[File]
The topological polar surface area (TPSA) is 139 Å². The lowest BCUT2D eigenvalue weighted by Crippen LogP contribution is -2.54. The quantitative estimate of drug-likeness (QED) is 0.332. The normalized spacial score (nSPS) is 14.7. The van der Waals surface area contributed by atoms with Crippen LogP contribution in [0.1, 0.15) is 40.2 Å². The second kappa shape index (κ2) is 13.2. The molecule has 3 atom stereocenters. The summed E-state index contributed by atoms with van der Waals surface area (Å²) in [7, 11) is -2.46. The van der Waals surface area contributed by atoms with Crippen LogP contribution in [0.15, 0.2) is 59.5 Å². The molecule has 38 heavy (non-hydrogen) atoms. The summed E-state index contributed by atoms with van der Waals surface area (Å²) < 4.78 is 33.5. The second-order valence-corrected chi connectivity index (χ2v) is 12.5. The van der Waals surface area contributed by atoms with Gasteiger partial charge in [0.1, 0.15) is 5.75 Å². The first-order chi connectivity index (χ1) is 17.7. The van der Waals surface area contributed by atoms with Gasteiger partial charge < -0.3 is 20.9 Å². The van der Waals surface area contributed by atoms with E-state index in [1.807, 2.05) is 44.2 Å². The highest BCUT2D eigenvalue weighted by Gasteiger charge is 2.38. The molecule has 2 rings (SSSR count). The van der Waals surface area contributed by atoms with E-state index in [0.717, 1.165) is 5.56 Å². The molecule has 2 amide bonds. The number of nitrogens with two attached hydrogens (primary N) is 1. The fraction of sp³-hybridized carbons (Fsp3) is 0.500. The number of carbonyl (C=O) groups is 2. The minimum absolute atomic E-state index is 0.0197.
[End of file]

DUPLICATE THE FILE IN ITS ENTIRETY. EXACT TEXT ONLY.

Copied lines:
The topological polar surface area (TPSA) is 139 Å². The lowest BCUT2D eigenvalue weighted by Crippen LogP contribution is -2.54. The quantitative estimate of drug-likeness (QED) is 0.332. The normalized spacial score (nSPS) is 14.7. The van der Waals surface area contributed by atoms with Crippen LogP contribution in [0.1, 0.15) is 40.2 Å². The second kappa shape index (κ2) is 13.2. The molecule has 3 atom stereocenters. The summed E-state index contributed by atoms with van der Waals surface area (Å²) in [7, 11) is -2.46. The van der Waals surface area contributed by atoms with Crippen LogP contribution in [0.15, 0.2) is 59.5 Å². The molecule has 38 heavy (non-hydrogen) atoms. The summed E-state index contributed by atoms with van der Waals surface area (Å²) < 4.78 is 33.5. The second-order valence-corrected chi connectivity index (χ2v) is 12.5. The van der Waals surface area contributed by atoms with Gasteiger partial charge in [0.1, 0.15) is 5.75 Å². The first-order chi connectivity index (χ1) is 17.7. The van der Waals surface area contributed by atoms with Gasteiger partial charge < -0.3 is 20.9 Å². The van der Waals surface area contributed by atoms with E-state index in [1.807, 2.05) is 44.2 Å². The highest BCUT2D eigenvalue weighted by Gasteiger charge is 2.38. The molecule has 2 rings (SSSR count). The van der Waals surface area contributed by atoms with E-state index in [0.717, 1.165) is 5.56 Å². The molecule has 2 amide bonds. The number of nitrogens with two attached hydrogens (primary N) is 1. The fraction of sp³-hybridized carbons (Fsp3) is 0.500. The number of carbonyl (C=O) groups is 2. The minimum absolute atomic E-state index is 0.0197.